I can attest to the fact that, even starting with a $30 set of shells, by the time you buy new heads, replace some hardware like assorted memory locks and clamps and buy even basic refinishing supplies, you'll have as much (or more ) money in the cheap shells as if you would just go out and buy a good used set of intermediate/semi-pro shells.
    Either you're paying too much for drum heads, or you find killer deals on intermediate kits.

    Quote Originally Posted by rallydrummer View Post
    i'm interested in trying the tung oil. would you recommend it on poplar shells? and what do you use to apply it?

    thanks :D

    honestly i'm probably going to try to recut my bearing edges as well sometime down the road. they are BEAT UP from when i had no idea what i was doing way back when i got this kit
    I've used it on basswood and "philipine mahogany" (a.k.a. luan), so yes, I'd use it on poplar. I used it on a maple snare drum once too. The wood grain will pop a little more, and the sound will smooth out. I think what it does is seal up the wood (obviously) but in a way that mimics a more dense wood (like maple or walnut or anything more dense than poplar). I found I could tune the drums slightly lower, and they gained some resonance. I was sold on it after that.

    I'd recut those edges first as you'd have to reapply the tung oil after you cut them, if you waited on that.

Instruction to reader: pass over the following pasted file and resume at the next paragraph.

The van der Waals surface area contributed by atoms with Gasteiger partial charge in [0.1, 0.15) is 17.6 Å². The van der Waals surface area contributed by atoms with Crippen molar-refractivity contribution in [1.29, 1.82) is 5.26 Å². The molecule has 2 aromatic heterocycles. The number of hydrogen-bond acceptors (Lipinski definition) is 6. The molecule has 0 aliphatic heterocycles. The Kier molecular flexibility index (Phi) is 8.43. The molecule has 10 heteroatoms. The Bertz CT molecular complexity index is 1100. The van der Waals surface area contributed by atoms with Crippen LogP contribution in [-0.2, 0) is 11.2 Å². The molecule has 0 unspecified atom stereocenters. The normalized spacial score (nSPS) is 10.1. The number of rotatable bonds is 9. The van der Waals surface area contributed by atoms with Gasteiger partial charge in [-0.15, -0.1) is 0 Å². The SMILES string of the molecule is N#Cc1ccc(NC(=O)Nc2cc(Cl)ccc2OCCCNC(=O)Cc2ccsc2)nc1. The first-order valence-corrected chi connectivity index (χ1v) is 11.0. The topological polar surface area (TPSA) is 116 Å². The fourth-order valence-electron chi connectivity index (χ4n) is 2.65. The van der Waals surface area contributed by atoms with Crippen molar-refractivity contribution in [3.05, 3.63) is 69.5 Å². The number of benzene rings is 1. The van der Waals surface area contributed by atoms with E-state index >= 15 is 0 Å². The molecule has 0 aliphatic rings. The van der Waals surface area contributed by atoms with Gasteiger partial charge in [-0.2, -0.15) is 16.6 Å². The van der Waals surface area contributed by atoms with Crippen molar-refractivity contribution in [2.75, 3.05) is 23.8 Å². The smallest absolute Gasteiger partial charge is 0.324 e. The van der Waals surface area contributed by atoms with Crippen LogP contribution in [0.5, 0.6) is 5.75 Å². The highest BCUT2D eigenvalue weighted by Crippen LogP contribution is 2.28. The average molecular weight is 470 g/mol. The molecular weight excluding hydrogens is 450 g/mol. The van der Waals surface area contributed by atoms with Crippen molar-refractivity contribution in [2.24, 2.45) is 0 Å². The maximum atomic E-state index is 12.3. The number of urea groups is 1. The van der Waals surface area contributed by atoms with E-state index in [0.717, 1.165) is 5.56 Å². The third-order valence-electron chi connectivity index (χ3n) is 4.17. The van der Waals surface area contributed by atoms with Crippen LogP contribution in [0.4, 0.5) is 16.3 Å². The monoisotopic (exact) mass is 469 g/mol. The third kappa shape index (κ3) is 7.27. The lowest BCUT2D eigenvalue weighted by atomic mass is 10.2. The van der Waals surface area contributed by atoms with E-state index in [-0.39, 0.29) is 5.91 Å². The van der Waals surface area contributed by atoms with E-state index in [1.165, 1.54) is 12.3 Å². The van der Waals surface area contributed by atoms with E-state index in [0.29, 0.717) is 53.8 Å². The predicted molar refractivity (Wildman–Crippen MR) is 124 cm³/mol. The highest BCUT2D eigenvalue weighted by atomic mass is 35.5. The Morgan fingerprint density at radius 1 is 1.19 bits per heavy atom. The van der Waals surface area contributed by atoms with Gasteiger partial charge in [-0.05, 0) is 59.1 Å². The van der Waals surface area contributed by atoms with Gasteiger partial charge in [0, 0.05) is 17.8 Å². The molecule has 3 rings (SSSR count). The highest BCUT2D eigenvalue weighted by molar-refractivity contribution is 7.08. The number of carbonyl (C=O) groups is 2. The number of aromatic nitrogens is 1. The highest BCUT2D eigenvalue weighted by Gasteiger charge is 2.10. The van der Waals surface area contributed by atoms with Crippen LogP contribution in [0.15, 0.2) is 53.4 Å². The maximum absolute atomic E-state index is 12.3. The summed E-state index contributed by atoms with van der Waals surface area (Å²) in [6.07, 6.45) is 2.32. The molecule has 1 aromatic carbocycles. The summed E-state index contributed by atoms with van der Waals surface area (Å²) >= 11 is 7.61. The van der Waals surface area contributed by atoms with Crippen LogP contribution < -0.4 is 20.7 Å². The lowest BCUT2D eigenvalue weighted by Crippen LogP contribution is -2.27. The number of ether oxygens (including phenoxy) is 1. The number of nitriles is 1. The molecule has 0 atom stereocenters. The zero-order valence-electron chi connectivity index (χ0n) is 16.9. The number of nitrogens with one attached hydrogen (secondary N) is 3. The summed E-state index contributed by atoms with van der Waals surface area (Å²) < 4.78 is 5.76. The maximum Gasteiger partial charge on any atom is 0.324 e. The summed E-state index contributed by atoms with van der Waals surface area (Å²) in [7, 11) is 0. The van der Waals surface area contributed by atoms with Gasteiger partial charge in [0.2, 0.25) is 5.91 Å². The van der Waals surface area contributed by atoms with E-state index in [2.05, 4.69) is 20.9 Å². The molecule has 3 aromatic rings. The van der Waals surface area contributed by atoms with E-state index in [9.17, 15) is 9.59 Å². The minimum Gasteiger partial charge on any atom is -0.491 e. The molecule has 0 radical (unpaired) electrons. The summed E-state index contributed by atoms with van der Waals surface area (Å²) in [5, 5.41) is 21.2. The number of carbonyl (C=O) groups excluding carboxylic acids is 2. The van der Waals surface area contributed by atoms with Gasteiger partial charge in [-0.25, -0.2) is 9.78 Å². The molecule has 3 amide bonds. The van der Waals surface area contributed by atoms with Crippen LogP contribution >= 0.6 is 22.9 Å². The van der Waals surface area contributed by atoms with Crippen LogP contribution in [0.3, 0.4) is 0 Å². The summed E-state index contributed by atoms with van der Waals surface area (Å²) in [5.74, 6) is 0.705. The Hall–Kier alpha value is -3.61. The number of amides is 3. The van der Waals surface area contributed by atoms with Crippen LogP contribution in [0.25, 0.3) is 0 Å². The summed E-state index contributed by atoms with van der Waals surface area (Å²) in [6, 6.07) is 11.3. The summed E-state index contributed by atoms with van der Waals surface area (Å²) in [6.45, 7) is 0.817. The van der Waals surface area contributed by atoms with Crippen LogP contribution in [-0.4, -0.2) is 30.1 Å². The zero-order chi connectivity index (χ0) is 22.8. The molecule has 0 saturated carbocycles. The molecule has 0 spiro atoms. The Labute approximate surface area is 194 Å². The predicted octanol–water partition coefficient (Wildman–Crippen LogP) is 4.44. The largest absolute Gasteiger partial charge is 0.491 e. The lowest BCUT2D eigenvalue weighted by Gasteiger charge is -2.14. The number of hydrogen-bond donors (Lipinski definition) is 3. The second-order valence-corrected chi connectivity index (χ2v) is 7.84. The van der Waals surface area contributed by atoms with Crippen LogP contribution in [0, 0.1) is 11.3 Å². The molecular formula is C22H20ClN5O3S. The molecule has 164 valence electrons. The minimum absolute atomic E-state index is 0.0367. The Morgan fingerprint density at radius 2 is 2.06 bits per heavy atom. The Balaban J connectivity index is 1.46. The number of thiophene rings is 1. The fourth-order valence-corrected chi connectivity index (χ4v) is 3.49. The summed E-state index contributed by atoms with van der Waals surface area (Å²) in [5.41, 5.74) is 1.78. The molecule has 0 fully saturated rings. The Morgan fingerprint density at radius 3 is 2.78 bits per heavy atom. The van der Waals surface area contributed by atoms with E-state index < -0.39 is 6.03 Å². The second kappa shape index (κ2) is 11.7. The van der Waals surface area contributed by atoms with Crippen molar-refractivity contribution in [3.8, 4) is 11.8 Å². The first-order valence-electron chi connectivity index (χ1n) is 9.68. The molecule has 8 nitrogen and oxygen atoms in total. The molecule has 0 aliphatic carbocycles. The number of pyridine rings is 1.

I've read, and therefore used, two different methods. Both require pure tung oil (got mine at a wood working store), clean t-shirt rags, and 0000 steel wool.
    -disassemble the shells (if it unbolts, take it off)
    -as a precaution I put masking tape on the outside of the shell over all the holes and along the finish line at the edges
    -wipe down the shell interiors and edges with the steel wool
    -after this I used a lightly damp rag, or paper towel, to clean the surface (a tack cloth is probably better) then let it dry
    -put on some rubber gloves, preferably slightly thicker ones
    -soak the t-shirt cloth in tung oil and wipe it over the interior surface and edges. You'll see where it has soaked in as you go. I usually start and finish at the air vent, for reference.
    -let it dry (I forget the exact time, but it ended up being a full day for my daily schedule)
    -apply another coat of oil
    -let it dry
    -apply another coat of oil
    -let it dry
    -clean and reassemble the drums

    The other version I had read/used said to use the steel wool between each coating as well. I did it after the first coat, but not after the second. The next set I tung oiled I only used the steel wool before the first coat.
    "Life is backwards. Happiness isn't something you seek, it's something that finds you when you are doing the right thing." - Zone47

  19. #19

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    Quote Originally Posted by quikstang2 View Post